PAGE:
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President Jackson vetoed bills that Congress cherished as vital to the welfare of the nation. He deemed the United States Bank an odious monopoly, and his veto of the renewal of its charter was sustained by the people in his triumphant re-election. Congress voted a subscription of public money to the stock of a private company-the Maysville Road Co. Jackson successfully opposed the bill as unconstitutional, impolitic, injurious and demoralizing.

Presidents Tyler and Andrew Johnson made a free use of the veto power, opposing the favorite measures of the parties that placed them in office, but only when the time shall come for writing the history of the Whig and Republican parties, can it be said who were right.

Conflicts between the two chambers of Congress, if settled at all, are pacified by means of committees of conference and compromises; the opposition of the President can be overcome by a two-thirds vote of both houses.

Nearly every veto is a triumph of law. "The nation is free," said Benjamin Constant, "when the deputies are shackled." With a pliable President, or one who cares not for law or constitution, then with us Congress is unshackled, expediency becomes law and soon distrust and anarchy will take the place of order and good government. Corruptissima respublica," says Tacitus, "plurimae leges." In a degraded corrupt government the statute books become ponderous volumes. Some of the best legislation of modern times has removed the restraints applied by former law makers. The protective system of special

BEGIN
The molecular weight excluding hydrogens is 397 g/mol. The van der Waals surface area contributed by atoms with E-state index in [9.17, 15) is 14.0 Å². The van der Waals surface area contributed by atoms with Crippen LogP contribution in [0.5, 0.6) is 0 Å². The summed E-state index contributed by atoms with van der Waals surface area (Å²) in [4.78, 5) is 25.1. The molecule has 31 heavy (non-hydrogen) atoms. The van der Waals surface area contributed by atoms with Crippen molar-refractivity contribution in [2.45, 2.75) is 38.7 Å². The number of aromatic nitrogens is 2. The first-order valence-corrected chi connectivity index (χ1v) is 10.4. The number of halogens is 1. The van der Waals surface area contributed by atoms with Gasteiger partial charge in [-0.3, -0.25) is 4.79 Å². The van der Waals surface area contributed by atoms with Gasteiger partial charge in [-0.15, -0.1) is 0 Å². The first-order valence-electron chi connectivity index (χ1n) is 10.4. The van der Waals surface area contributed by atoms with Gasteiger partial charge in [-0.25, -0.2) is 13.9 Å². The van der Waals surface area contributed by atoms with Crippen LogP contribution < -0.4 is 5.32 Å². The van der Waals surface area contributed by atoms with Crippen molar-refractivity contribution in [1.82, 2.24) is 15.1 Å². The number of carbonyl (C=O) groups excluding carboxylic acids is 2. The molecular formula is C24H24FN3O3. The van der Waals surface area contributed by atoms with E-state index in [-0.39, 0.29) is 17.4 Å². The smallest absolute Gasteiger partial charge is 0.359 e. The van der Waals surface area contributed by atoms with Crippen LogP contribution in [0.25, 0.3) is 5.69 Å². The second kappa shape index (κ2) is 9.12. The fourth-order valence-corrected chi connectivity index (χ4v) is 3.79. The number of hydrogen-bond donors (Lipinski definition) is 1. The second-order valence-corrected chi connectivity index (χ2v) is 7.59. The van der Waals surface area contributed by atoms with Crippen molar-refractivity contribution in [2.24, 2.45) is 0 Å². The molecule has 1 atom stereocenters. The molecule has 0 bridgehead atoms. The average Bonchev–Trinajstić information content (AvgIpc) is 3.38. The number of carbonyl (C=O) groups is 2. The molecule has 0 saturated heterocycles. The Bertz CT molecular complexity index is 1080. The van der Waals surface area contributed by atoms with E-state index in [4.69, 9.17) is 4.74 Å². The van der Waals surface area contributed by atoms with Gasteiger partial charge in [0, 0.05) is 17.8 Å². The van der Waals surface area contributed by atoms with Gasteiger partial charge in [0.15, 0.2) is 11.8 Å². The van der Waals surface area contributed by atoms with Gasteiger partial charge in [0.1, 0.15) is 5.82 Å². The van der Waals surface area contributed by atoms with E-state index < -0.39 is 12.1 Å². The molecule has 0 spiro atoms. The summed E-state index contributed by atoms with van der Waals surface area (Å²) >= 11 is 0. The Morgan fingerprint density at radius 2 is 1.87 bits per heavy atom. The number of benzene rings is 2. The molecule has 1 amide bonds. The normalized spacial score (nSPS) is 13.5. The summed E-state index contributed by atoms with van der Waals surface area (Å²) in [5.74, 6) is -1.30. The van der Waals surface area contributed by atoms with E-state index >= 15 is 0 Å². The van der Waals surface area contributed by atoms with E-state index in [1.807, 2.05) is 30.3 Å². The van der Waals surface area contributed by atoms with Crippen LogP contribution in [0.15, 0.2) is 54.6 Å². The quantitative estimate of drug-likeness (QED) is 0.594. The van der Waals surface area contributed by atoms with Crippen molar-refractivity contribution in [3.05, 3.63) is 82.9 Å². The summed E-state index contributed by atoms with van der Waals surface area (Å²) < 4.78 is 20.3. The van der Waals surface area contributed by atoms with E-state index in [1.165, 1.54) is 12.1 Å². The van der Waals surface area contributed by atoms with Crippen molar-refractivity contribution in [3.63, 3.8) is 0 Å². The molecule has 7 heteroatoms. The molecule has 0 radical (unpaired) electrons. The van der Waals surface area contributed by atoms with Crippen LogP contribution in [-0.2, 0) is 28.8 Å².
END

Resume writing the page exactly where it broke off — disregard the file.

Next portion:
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legislation, the burthens imposed upon society by old law are attacked and removed, and for securing these liberties to the people men are applauded as statesmen and reformers.

Government being a necessary evil, the less we are governed the better, as long as peace and order reign.

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